For the full month period before the last 3 weeks Facebook was my 5th best source of traffic, and I only had 21 visits. In the last 3 weeks Facebook has moved up to #3 and I had 55 visits in that time. Not only that but I went from a page duration time of 1 minute and 4 seconds to a whopping 14 minutes and 39 seconds. Why anyone would stay on a page for that long I couldn’t tell you, but what could be happening is that people could be sticking around and looking at other pages. And one more thing; from Facebook it’s a lot of repeat visitors, as the rate of new visitors is only 29%, as opposed to 95% from Google and 79% from Twitter.

Not so shabby I’d say. Anyway, I’ve told you about Edgerank, shared a link to an infographic, and a link to my post about ways of finding things you can add to your Facebook business page to help raise the number of people who come by. What else would you like to know? 🙂 By the way, if you’d like to see my page look to the left and click on the link that will take you there; always happy to have more likes for that page.
 

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The Death Of Twitter Tools

It was a nice run, but I was finally pulled into the 21st century kicking and screaming, and I’m not all that happy about it. Since last Friday I’ve been lamenting the apparent death of one of my favorite plugins, Twitter Tools, and now I’m ready to write about it.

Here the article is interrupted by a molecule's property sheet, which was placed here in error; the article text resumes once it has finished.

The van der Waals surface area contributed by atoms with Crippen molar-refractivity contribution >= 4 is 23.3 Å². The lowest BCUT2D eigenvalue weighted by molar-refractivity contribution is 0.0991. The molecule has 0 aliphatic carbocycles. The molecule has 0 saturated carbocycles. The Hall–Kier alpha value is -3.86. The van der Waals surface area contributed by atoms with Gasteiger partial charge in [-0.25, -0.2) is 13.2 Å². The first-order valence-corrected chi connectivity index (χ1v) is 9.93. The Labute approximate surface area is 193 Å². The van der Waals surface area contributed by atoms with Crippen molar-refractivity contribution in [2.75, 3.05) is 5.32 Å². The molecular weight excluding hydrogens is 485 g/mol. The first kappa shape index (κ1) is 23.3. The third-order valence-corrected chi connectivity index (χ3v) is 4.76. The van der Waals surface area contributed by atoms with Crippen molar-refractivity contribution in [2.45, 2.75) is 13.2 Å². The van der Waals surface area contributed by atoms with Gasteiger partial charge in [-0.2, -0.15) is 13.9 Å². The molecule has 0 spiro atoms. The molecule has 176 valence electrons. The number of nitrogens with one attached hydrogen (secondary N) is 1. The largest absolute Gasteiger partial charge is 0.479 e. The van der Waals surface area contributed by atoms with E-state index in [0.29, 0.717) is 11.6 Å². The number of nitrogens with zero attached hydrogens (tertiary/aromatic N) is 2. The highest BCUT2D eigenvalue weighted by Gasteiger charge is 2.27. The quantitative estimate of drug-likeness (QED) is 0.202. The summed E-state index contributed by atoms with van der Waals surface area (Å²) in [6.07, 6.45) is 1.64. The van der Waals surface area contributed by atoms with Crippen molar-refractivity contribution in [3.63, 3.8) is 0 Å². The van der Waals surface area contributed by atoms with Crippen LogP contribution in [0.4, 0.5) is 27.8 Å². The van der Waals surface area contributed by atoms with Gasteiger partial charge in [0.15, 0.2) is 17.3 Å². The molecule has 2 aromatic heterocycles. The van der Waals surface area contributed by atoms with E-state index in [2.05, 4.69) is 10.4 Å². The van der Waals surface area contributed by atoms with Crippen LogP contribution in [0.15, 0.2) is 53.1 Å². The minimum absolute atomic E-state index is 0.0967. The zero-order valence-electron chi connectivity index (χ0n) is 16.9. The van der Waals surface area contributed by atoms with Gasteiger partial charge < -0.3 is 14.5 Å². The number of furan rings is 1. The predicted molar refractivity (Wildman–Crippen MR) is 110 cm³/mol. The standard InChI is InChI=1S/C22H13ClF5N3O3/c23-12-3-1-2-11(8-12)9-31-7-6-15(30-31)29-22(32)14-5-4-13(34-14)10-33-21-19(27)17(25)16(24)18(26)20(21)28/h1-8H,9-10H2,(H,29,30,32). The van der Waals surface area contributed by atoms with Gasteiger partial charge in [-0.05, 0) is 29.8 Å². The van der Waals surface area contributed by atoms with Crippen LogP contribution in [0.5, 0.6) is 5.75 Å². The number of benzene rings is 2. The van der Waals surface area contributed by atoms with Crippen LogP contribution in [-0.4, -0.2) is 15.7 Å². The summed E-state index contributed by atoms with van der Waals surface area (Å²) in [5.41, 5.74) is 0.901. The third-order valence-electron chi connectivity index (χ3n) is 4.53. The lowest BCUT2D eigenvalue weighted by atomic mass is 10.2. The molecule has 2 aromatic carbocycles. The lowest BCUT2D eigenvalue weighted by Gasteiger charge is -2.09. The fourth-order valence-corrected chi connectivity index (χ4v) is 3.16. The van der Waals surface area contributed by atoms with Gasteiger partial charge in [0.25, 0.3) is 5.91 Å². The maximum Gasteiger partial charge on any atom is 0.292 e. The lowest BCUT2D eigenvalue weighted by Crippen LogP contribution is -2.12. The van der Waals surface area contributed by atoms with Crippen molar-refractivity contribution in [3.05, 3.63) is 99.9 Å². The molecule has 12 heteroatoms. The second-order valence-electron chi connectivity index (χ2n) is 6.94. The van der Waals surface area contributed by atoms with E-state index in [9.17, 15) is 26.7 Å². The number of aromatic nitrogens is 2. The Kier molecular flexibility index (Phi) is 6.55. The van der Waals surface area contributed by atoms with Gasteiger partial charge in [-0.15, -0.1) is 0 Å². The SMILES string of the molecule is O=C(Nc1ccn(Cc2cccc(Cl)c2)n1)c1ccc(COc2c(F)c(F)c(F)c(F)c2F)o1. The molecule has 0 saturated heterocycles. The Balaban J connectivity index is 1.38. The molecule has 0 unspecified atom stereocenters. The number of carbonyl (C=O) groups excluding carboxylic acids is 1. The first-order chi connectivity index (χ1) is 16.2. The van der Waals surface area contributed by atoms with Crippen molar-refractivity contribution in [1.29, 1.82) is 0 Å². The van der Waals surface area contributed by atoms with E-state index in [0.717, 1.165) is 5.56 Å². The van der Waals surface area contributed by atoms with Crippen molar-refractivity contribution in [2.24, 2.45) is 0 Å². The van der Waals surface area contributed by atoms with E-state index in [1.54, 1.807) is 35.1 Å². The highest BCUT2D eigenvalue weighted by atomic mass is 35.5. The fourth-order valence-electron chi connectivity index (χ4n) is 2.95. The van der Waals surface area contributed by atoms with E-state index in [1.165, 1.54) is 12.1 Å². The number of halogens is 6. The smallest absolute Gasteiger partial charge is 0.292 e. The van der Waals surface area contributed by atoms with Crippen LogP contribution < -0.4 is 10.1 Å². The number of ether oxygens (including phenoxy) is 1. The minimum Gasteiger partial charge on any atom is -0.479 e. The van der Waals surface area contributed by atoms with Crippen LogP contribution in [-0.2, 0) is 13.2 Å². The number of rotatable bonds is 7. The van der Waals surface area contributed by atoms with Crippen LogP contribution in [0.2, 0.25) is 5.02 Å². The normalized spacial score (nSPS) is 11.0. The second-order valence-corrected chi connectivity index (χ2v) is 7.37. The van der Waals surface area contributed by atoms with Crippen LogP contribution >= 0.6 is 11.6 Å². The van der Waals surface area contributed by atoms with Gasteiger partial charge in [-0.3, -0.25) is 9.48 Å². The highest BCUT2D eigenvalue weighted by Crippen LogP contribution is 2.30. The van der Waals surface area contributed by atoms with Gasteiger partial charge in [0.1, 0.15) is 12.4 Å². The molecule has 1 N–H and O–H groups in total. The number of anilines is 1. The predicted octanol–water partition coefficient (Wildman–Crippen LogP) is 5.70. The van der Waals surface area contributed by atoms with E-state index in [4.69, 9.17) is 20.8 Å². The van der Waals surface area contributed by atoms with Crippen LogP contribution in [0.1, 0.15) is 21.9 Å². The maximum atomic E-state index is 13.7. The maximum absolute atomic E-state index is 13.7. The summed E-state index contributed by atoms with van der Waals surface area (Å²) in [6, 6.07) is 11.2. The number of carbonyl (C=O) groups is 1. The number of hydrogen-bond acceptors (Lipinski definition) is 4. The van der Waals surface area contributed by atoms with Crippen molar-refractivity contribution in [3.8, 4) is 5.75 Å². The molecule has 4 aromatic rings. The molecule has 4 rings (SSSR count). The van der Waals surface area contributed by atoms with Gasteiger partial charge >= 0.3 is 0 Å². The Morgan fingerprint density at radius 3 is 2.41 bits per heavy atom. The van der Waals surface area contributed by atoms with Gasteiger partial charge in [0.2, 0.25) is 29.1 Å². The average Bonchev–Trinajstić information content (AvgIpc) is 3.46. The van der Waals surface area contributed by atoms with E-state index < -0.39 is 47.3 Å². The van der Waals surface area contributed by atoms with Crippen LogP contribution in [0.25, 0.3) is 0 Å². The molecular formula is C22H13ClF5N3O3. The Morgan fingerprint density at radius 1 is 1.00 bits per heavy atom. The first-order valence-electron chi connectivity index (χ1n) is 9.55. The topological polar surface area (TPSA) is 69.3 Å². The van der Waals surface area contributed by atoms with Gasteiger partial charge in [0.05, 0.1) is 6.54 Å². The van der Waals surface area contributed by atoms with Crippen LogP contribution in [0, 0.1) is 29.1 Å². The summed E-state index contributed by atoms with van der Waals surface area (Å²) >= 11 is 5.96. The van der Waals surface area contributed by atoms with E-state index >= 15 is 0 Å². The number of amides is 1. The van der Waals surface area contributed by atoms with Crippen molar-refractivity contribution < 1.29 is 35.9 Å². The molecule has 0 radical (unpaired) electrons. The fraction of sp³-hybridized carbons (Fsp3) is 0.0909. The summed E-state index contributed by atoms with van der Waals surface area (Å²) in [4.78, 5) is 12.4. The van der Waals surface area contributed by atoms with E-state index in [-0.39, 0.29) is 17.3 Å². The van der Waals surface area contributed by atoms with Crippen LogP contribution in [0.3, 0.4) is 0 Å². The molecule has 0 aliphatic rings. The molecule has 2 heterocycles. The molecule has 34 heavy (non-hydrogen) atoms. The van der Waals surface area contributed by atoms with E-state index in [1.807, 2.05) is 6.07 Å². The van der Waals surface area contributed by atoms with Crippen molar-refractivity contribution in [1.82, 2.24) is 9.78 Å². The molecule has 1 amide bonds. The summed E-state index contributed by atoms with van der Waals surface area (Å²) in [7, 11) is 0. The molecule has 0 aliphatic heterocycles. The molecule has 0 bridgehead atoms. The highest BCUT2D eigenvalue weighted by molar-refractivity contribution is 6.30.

Into The Unknown
Sean Molin via Compfight

Truthfully, it was almost like that. I wondered why none of my posts for the day had automatically gone to Twitter, and I saw there was an update to Twitter Tools. Since the same thing popped up on all 5 of my blogs I decided to use my SEO blog to test it out. When I upgraded, it said something about having to add a plugin called Social to run the plugin. I was wondering why I had to use a different plugin to run a plugin.

I loaded Social and went to its settings, where it said I had to get an API to use it. I had an API already set up for Twitter Tools so that was disturbing. So I skipped that part and decided to see what I could do without it. Well, it seems that without that you can’t post-date your articles to go live, and the only way you can get your post up is to actually tweet it through the post itself. What the hey?

I went into Twitter Tools, where everything I’d set up before was still there, but there was no option now on a post, as I went to do a test post, where it had a place for you to tell it to automatically post to Twitter.

I was irked, as I’d used that bad boy for more than 2 years, and I’d even taken the time to write a tutorial here as to how to set it up to work on Twitter. It was one of my post popular posts. Now it’s gone, as well as a couple other posts about that plugin and every article that I’d linked to talking about it.

But I needed something new. I knew a couple of friends had me hooked up to auto-share my posts when they went live, so I asked both of them what they did. Enter Twitterfeed, which takes any RSS feed and, when something new pops up, posts it to either Twitter, Facebook or LinkedIn. I was hesitant at first but Holly convinced me to go through with it. I did, ran some tests, and it works pretty well. I haven’t been able to figure out how to get it to post as soon as my articles go live, but I do have it set to check every 30 minutes for something new, and I guess I can wait 30 minutes or so.